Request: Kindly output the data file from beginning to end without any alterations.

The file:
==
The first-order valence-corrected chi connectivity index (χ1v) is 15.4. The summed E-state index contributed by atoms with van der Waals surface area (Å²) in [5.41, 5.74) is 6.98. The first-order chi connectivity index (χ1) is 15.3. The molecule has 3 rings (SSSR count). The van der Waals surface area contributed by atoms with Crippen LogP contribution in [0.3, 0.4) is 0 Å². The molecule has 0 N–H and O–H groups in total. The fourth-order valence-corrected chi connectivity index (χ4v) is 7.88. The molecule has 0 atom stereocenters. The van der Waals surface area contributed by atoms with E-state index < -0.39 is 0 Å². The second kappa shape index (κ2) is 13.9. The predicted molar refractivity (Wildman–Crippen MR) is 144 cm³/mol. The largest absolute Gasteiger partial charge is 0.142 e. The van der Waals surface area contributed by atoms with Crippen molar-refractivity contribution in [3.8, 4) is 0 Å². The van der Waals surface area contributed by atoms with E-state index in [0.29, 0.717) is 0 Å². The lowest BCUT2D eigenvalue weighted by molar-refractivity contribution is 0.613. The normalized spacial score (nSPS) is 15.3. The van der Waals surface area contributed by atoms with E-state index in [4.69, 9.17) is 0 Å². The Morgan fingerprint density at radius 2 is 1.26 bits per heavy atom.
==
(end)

The first-order valence-corrected chi connectivity index (χ1v) is 15.4. The summed E-state index contributed by atoms with van der Waals surface area (Å²) in [5.41, 5.74) is 6.98. The first-order chi connectivity index (χ1) is 15.3. The molecule has 3 rings (SSSR count). The van der Waals surface area contributed by atoms with Crippen LogP contribution in [0.3, 0.4) is 0 Å². The molecule has 0 N–H and O–H groups in total. The fourth-order valence-corrected chi connectivity index (χ4v) is 7.88. The molecule has 0 atom stereocenters. The van der Waals surface area contributed by atoms with E-state index < -0.39 is 0 Å². The second kappa shape index (κ2) is 13.9. The predicted molar refractivity (Wildman–Crippen MR) is 144 cm³/mol. The largest absolute Gasteiger partial charge is 0.142 e. The van der Waals surface area contributed by atoms with Crippen molar-refractivity contribution in [3.8, 4) is 0 Å². The van der Waals surface area contributed by atoms with E-state index in [0.29, 0.717) is 0 Å². The lowest BCUT2D eigenvalue weighted by molar-refractivity contribution is 0.613. The normalized spacial score (nSPS) is 15.3. The van der Waals surface area contributed by atoms with E-state index in [4.69, 9.17) is 0 Å². The Morgan fingerprint density at radius 2 is 1.26 bits per heavy atom.